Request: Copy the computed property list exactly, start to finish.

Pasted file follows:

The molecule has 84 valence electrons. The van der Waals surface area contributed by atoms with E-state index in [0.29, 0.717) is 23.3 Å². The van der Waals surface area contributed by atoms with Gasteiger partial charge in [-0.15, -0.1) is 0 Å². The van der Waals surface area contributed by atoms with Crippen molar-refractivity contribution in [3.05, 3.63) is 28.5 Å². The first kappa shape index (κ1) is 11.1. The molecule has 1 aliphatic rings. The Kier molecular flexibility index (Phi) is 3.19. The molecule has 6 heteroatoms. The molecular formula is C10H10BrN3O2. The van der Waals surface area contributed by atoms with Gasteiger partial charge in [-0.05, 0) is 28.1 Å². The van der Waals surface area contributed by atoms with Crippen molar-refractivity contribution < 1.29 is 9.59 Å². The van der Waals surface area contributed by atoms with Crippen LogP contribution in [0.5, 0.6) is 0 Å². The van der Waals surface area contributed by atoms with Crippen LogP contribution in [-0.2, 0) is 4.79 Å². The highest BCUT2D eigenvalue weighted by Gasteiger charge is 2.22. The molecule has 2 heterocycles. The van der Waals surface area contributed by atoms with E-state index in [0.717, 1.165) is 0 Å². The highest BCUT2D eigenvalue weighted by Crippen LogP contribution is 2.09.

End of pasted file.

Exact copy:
The molecule has 84 valence electrons. The van der Waals surface area contributed by atoms with E-state index in [0.29, 0.717) is 23.3 Å². The van der Waals surface area contributed by atoms with Gasteiger partial charge in [-0.15, -0.1) is 0 Å². The van der Waals surface area contributed by atoms with Crippen molar-refractivity contribution in [3.05, 3.63) is 28.5 Å². The first kappa shape index (κ1) is 11.1. The molecule has 1 aliphatic rings. The Kier molecular flexibility index (Phi) is 3.19. The molecule has 6 heteroatoms. The molecular formula is C10H10BrN3O2. The van der Waals surface area contributed by atoms with Gasteiger partial charge in [-0.05, 0) is 28.1 Å². The van der Waals surface area contributed by atoms with Crippen molar-refractivity contribution < 1.29 is 9.59 Å². The van der Waals surface area contributed by atoms with Crippen LogP contribution in [0.5, 0.6) is 0 Å². The van der Waals surface area contributed by atoms with Crippen LogP contribution in [-0.2, 0) is 4.79 Å². The highest BCUT2D eigenvalue weighted by Gasteiger charge is 2.22. The molecule has 2 heterocycles. The van der Waals surface area contributed by atoms with E-state index in [0.717, 1.165) is 0 Å². The highest BCUT2D eigenvalue weighted by Crippen LogP contribution is 2.09.